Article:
New modular sand & gravel washing plant for Raymond Brown at Roke Manor quarry
Final commissioning has recently been completed on a new CDE modular sand & gravel washing plant at Roke Manor quarry in Hampshire.
The site is operated by Raymond Brown who currently have eleven locations across Hampshire, Dorset, Wiltshire, Oxfordshire and Berkshire. Roke Manor quarry is the latest addition to the group portfolio having been officially opened by Group Chairman, Ron Isaac in November 2014.
“The new site was seven years in development and planning permission was granted in 2011” explains Richard Hoare, Project Manager at Raymond Brown. “Our licence will see us extract 750,000 tonnes of sand and gravel at a rate of 125,000 tonnes per year.”
The permission is accompanied by a 30 year woodland management plan which involves additional tree planting in line with an approved landscaping plan that formed part of the planning permission. The site is located 11 miles from Southampton on the outskirts of the New Forest and it was the sensitivity and environmental responsibility displayed by Raymond Brown which resulted in the successful planning application.
Speaking about the Roke Manor development Steve Clasby, Chief Operating Officer said “This is an exciting new opportunity for Raymond Brown. We pride ourselves on our sustainable and pro-active approach in dealing with our environmental, social and economic impacts.”
The CDE plant
The new washing plant at Roke Manor will process sand and gravel at a rate of 80 tonnes per hour and includes several items of equipment from the CDE portfolio including the AggMax modular logwasher EvoWash sand washing plant, AquaCycle thickener and decanter centrifuge as well as a feed hopper and transfer and stockpile conveyors.
Material is delivered to the plant via the M14 feed hopper with 150mm grid spacings. CDE conducted extensive material testing prior to specifying the plant and the vast majority of material being processed is in the minus 63mm range with 80% typically passing 20mm.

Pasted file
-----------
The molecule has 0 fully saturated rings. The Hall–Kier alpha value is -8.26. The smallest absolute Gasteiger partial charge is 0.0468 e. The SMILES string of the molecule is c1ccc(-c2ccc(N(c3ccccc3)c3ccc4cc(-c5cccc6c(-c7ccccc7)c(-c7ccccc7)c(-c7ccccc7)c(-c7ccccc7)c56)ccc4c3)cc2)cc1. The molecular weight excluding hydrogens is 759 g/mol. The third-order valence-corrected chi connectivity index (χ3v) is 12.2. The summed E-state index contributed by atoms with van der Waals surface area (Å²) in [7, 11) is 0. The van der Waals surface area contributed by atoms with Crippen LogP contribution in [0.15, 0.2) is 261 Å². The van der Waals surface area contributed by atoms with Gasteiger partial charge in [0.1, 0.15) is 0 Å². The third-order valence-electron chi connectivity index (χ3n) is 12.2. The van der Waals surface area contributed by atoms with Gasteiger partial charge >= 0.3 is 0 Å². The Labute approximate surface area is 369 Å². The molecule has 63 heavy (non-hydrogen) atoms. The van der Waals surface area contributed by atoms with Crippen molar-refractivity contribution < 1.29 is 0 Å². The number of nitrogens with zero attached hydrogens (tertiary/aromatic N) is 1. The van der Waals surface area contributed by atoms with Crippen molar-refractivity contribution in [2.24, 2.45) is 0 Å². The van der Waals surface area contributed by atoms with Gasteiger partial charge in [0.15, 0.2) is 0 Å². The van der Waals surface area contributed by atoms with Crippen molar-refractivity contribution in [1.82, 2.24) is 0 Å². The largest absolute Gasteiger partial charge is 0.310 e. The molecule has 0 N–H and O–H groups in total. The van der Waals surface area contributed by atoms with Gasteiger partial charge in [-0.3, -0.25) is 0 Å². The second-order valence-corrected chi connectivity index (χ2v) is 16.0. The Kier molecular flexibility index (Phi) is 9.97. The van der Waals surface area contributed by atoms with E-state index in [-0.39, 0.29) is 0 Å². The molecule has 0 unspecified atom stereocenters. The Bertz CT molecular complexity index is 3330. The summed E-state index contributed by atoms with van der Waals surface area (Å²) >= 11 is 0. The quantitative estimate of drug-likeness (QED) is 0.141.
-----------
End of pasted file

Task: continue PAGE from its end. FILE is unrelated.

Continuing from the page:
“Raymond Brown were looking for performance guarantees that gave them confidence in the capability of the plant to tackle high fines and clay content in the feed material and produce a range of washed sand and aggregate products that would meet their customers’ requirements” explains Chris McKeown, Technical Manager at CDE. “Our performance statement covers the production of a range of products from the new plant to agreed specifications: 0-4mm concrete sand, 0-2mm building sand, 4-10mm, 10-20mm and 20-40mm aggregates and a +40mm oversize.”
This agreement was reached after extensive material testing at Roke Manor to establish parameters around the likely variations in feed material within the deposit. “It is only through the extensive material testing that we conduct on every project that we are able to deliver washing plants which deliver on our customers’ requirements through the production of consistently graded washed sand and aggregates” explains Matt Bunting, Director of Business Development in the UK for CDE. “This allows us to work with customers on the kind of performance statements included on this project for Raymond Brown.”
The feed material is transferred to the first stage of processing via a 23 metre conveyor with an 800mm belt. At the head of this conveyor a washbox fluidises the material before delivery to the AggMax modular logwasher.
Before material enters the AggMax a double deck horizontal screen is employed as a pre-screen to remove the +40mm oversize material and the -4mm sand from the feed material. The +40mm oversize is stockpiled in a bay underneath the AggMax via an integrated 4m horizontal conveyor with a 650mm belt. The feed material contains an average of 9 tonnes per hour of this oversize material.